Our study findings of lipid-lowering effects of freeze-dried strawberries conform to previously reported clinical studies showing decreases in lipids with anthocyanin-rich berry extracts in patients with dyslipidemia or metabolic syndrome [20, 21]. These findings indicate that anthocyanins in berries may be one of the principal bioactive compounds in improving dyslipidemia. Since anthocyanin content is similar between freeze-dried and fresh strawberries , administration of the latter may also produce significant effects on atherosclerotic markers, and warrants further investigation. In our study, freeze-dried strawberries were well tolerated and based on the participants’ responses, the intervention was an attractive and convenient mode of obtaining the health benefits of strawberries.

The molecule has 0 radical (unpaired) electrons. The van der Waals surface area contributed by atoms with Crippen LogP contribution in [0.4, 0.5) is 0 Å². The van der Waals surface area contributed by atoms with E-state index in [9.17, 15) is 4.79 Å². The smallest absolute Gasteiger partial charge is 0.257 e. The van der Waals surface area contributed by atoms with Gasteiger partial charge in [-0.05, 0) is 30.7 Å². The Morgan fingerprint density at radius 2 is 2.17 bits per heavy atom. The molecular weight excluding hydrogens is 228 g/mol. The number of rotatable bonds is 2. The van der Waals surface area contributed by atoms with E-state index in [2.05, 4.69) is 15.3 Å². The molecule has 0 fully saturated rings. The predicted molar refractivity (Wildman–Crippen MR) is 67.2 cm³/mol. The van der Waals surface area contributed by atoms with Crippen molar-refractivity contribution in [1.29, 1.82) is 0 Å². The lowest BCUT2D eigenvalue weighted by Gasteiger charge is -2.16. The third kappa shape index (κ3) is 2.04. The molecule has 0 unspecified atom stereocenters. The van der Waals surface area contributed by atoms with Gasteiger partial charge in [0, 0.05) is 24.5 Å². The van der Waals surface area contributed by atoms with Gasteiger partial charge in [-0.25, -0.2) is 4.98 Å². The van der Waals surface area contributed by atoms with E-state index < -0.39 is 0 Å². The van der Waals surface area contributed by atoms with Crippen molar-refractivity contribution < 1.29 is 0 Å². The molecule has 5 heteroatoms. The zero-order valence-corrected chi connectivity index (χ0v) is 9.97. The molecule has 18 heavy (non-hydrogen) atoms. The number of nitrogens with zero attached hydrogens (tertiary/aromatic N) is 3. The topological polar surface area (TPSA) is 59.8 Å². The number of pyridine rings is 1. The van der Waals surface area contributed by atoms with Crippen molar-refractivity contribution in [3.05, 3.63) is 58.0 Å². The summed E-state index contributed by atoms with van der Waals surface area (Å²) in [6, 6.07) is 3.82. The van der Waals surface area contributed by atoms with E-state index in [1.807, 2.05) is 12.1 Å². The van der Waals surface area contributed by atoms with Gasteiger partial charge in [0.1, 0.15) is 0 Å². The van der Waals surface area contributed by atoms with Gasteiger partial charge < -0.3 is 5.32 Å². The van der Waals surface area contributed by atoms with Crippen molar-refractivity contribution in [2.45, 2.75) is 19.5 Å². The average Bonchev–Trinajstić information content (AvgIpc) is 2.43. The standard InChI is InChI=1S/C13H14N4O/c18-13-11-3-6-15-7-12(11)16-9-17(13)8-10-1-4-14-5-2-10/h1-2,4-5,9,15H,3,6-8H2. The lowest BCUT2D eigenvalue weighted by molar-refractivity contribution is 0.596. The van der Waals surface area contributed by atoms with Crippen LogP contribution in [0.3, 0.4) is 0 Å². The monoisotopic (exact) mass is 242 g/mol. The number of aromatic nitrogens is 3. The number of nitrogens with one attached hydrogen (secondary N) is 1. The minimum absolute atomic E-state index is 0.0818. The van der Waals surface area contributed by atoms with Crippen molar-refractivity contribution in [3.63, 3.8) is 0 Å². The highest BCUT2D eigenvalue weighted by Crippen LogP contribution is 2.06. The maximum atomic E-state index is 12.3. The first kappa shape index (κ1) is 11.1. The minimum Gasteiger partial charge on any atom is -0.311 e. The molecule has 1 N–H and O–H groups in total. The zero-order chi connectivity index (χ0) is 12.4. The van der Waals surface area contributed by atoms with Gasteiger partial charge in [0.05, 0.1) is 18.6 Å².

Baseline values of triglycerides, total, LDL-, HDL- and VLDL-cholesterol, and lipoprotein particle size and concentrations were not significantly different between control and strawberry groups. Strawberry supplementation significantly reduced total and LDL-cholesterol levels in our subjects with metabolic syndrome and elevated cholesterol levels. As shown in Table 3, strawberry supplementation caused a 10% decrease in total cholesterol (5.8±0.2 to 5.2±0.2 mmol/L), as well as 11% decrease in LDL-cholesterol (3.5±0.2 to 3.1±0.1 mmol/L) at the end of 8 weeks versus controls. The control group showed a non-significant 2% decrease in total cholesterol (5.5±0.3 to 5.4±0.2 mmol/L) and no change in LDL-cholesterol (3.7±0.3 to 3.7±0.2 mmol/L). Strawberry supplementation did not affect triglycerides, HDL-cholesterol, or VLDL-cholesterol levels in these subjects. The NMR-based lipid particle concentrations were also shown to be significantly affected by strawberry supplementation. As shown in Table 3, small LDL particle concentrations showed a 14% decrease in strawberry group (794.6±94.0 to 681.8±86.0 nmol/L) versus controls which showed a non-significant 5% decrease (799.6±119.7 to 759.6±117.1 nmol/L). No changes were observed in VLDL and HDL particle size and concentrations. Distribution of lipoprotein sub-class profiles, such as variations in concentrations of small, medium and large particles, not reflected in conventional lipid analyses, has been inversely associated with vascular complications in diabetes and atherosclerosis [22, 23]. Thus, our data show a significant decrease in small LDL particle concentrations which may contribute to an improved atherogenic profile, following a high dose strawberry intervention, and this needs further investigation in larger trials.